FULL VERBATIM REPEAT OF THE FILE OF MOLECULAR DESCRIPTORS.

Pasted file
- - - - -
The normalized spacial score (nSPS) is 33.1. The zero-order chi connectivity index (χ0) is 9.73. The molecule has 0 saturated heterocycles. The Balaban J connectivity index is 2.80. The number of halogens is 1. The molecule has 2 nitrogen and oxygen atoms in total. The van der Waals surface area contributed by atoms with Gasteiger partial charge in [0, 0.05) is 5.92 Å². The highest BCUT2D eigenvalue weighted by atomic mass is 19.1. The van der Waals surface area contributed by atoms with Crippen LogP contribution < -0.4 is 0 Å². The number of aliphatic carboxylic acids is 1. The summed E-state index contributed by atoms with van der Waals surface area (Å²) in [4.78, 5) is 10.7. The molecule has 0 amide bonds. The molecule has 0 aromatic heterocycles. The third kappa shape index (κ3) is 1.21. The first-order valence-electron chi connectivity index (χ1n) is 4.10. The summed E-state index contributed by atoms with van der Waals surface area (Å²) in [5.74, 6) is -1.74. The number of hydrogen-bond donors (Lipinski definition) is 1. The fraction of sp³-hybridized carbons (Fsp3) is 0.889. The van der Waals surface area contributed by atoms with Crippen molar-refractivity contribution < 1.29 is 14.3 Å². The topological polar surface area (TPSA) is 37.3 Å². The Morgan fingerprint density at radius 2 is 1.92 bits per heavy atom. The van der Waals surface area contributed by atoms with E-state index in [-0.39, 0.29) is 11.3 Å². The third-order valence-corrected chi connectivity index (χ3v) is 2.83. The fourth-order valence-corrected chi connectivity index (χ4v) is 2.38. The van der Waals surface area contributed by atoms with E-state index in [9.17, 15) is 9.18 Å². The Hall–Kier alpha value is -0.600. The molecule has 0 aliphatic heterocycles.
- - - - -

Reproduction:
The normalized spacial score (nSPS) is 33.1. The zero-order chi connectivity index (χ0) is 9.73. The molecule has 0 saturated heterocycles. The Balaban J connectivity index is 2.80. The number of halogens is 1. The molecule has 2 nitrogen and oxygen atoms in total. The van der Waals surface area contributed by atoms with Gasteiger partial charge in [0, 0.05) is 5.92 Å². The highest BCUT2D eigenvalue weighted by atomic mass is 19.1. The van der Waals surface area contributed by atoms with Crippen LogP contribution < -0.4 is 0 Å². The number of aliphatic carboxylic acids is 1. The summed E-state index contributed by atoms with van der Waals surface area (Å²) in [4.78, 5) is 10.7. The molecule has 0 amide bonds. The molecule has 0 aromatic heterocycles. The third kappa shape index (κ3) is 1.21. The first-order valence-electron chi connectivity index (χ1n) is 4.10. The summed E-state index contributed by atoms with van der Waals surface area (Å²) in [5.74, 6) is -1.74. The number of hydrogen-bond donors (Lipinski definition) is 1. The fraction of sp³-hybridized carbons (Fsp3) is 0.889. The van der Waals surface area contributed by atoms with Crippen molar-refractivity contribution < 1.29 is 14.3 Å². The topological polar surface area (TPSA) is 37.3 Å². The Morgan fingerprint density at radius 2 is 1.92 bits per heavy atom. The van der Waals surface area contributed by atoms with E-state index in [-0.39, 0.29) is 11.3 Å². The third-order valence-corrected chi connectivity index (χ3v) is 2.83. The fourth-order valence-corrected chi connectivity index (χ4v) is 2.38. The van der Waals surface area contributed by atoms with E-state index in [9.17, 15) is 9.18 Å². The Hall–Kier alpha value is -0.600. The molecule has 0 aliphatic heterocycles.